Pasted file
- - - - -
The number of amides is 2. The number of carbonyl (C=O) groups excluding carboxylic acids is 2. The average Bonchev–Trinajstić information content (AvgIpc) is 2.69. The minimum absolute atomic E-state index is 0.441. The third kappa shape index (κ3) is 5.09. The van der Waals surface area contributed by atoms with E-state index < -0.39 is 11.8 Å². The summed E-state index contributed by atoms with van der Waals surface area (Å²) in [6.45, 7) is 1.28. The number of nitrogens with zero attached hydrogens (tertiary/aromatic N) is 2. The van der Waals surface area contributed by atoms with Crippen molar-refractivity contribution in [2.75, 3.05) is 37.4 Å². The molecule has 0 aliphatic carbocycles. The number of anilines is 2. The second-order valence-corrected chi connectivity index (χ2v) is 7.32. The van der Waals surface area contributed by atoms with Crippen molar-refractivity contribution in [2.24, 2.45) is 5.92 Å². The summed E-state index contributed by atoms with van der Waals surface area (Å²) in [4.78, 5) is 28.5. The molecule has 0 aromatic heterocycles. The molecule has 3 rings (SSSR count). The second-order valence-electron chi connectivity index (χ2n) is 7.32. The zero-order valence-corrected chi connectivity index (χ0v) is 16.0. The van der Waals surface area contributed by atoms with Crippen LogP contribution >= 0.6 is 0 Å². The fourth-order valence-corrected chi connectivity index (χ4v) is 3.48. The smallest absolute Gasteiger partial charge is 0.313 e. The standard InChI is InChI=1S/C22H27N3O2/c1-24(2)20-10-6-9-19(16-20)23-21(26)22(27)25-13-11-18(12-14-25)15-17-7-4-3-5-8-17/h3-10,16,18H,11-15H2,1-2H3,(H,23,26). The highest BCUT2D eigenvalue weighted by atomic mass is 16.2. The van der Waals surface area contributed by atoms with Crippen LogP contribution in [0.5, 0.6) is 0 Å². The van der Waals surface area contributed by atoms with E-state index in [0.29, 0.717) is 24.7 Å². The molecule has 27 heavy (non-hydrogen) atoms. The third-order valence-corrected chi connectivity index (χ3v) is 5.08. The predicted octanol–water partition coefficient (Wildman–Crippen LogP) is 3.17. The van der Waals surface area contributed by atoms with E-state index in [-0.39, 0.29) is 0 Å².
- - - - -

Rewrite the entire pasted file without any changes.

The number of amides is 2. The number of carbonyl (C=O) groups excluding carboxylic acids is 2. The average Bonchev–Trinajstić information content (AvgIpc) is 2.69. The minimum absolute atomic E-state index is 0.441. The third kappa shape index (κ3) is 5.09. The van der Waals surface area contributed by atoms with E-state index < -0.39 is 11.8 Å². The summed E-state index contributed by atoms with van der Waals surface area (Å²) in [6.45, 7) is 1.28. The number of nitrogens with zero attached hydrogens (tertiary/aromatic N) is 2. The van der Waals surface area contributed by atoms with Crippen molar-refractivity contribution in [2.75, 3.05) is 37.4 Å². The molecule has 0 aliphatic carbocycles. The number of anilines is 2. The second-order valence-corrected chi connectivity index (χ2v) is 7.32. The van der Waals surface area contributed by atoms with Crippen molar-refractivity contribution in [2.24, 2.45) is 5.92 Å². The summed E-state index contributed by atoms with van der Waals surface area (Å²) in [4.78, 5) is 28.5. The molecule has 0 aromatic heterocycles. The molecule has 3 rings (SSSR count). The second-order valence-electron chi connectivity index (χ2n) is 7.32. The zero-order valence-corrected chi connectivity index (χ0v) is 16.0. The van der Waals surface area contributed by atoms with Crippen LogP contribution >= 0.6 is 0 Å². The fourth-order valence-corrected chi connectivity index (χ4v) is 3.48. The smallest absolute Gasteiger partial charge is 0.313 e. The standard InChI is InChI=1S/C22H27N3O2/c1-24(2)20-10-6-9-19(16-20)23-21(26)22(27)25-13-11-18(12-14-25)15-17-7-4-3-5-8-17/h3-10,16,18H,11-15H2,1-2H3,(H,23,26). The highest BCUT2D eigenvalue weighted by atomic mass is 16.2. The van der Waals surface area contributed by atoms with Crippen LogP contribution in [0.5, 0.6) is 0 Å². The van der Waals surface area contributed by atoms with E-state index in [0.29, 0.717) is 24.7 Å². The molecule has 27 heavy (non-hydrogen) atoms. The third-order valence-corrected chi connectivity index (χ3v) is 5.08. The predicted octanol–water partition coefficient (Wildman–Crippen LogP) is 3.17. The van der Waals surface area contributed by atoms with E-state index in [-0.39, 0.29) is 0 Å².